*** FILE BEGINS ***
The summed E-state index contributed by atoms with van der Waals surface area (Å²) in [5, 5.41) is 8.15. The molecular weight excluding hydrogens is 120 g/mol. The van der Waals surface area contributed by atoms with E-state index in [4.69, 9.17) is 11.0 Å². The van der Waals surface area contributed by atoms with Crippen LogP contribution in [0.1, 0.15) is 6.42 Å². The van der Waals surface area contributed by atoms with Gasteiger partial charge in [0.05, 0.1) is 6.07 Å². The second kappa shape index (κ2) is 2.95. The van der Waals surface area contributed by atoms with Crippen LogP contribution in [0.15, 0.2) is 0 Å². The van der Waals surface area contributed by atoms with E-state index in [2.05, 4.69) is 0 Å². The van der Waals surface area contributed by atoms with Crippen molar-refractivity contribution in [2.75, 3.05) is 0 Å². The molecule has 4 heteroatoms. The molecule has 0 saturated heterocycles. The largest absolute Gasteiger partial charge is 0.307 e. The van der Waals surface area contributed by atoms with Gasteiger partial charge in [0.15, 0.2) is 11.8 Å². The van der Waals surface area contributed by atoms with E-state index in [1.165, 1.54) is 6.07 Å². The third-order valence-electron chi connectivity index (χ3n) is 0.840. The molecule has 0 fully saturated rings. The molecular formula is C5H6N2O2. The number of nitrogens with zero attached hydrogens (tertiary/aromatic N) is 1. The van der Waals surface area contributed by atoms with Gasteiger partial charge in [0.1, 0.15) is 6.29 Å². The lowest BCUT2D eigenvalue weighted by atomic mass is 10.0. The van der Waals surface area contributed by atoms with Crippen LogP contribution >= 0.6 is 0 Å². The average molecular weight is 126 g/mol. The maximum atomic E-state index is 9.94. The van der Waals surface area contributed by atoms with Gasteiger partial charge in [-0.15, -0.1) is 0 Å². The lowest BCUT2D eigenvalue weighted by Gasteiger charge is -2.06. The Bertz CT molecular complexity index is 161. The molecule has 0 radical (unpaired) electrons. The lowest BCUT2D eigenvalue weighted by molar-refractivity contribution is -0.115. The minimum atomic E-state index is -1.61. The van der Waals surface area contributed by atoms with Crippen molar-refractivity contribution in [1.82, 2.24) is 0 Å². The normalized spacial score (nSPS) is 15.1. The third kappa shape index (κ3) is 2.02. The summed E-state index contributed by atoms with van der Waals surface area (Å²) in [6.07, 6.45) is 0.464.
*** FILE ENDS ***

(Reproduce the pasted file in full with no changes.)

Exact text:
The summed E-state index contributed by atoms with van der Waals surface area (Å²) in [5, 5.41) is 8.15. The molecular weight excluding hydrogens is 120 g/mol. The van der Waals surface area contributed by atoms with E-state index in [4.69, 9.17) is 11.0 Å². The van der Waals surface area contributed by atoms with Crippen LogP contribution in [0.1, 0.15) is 6.42 Å². The van der Waals surface area contributed by atoms with Gasteiger partial charge in [0.05, 0.1) is 6.07 Å². The second kappa shape index (κ2) is 2.95. The van der Waals surface area contributed by atoms with Crippen LogP contribution in [0.15, 0.2) is 0 Å². The van der Waals surface area contributed by atoms with E-state index in [2.05, 4.69) is 0 Å². The van der Waals surface area contributed by atoms with Crippen molar-refractivity contribution in [2.75, 3.05) is 0 Å². The molecule has 4 heteroatoms. The molecule has 0 saturated heterocycles. The largest absolute Gasteiger partial charge is 0.307 e. The van der Waals surface area contributed by atoms with Gasteiger partial charge in [0.15, 0.2) is 11.8 Å². The van der Waals surface area contributed by atoms with E-state index in [1.165, 1.54) is 6.07 Å². The third-order valence-electron chi connectivity index (χ3n) is 0.840. The molecule has 0 fully saturated rings. The molecular formula is C5H6N2O2. The number of nitrogens with zero attached hydrogens (tertiary/aromatic N) is 1. The van der Waals surface area contributed by atoms with Gasteiger partial charge in [0.1, 0.15) is 6.29 Å². The lowest BCUT2D eigenvalue weighted by atomic mass is 10.0. The van der Waals surface area contributed by atoms with Crippen LogP contribution >= 0.6 is 0 Å². The average molecular weight is 126 g/mol. The maximum atomic E-state index is 9.94. The van der Waals surface area contributed by atoms with Gasteiger partial charge in [-0.15, -0.1) is 0 Å². The lowest BCUT2D eigenvalue weighted by Gasteiger charge is -2.06. The Bertz CT molecular complexity index is 161. The molecule has 0 radical (unpaired) electrons. The lowest BCUT2D eigenvalue weighted by molar-refractivity contribution is -0.115. The minimum atomic E-state index is -1.61. The van der Waals surface area contributed by atoms with Crippen molar-refractivity contribution in [1.82, 2.24) is 0 Å². The normalized spacial score (nSPS) is 15.1. The third kappa shape index (κ3) is 2.02. The summed E-state index contributed by atoms with van der Waals surface area (Å²) in [6.07, 6.45) is 0.464.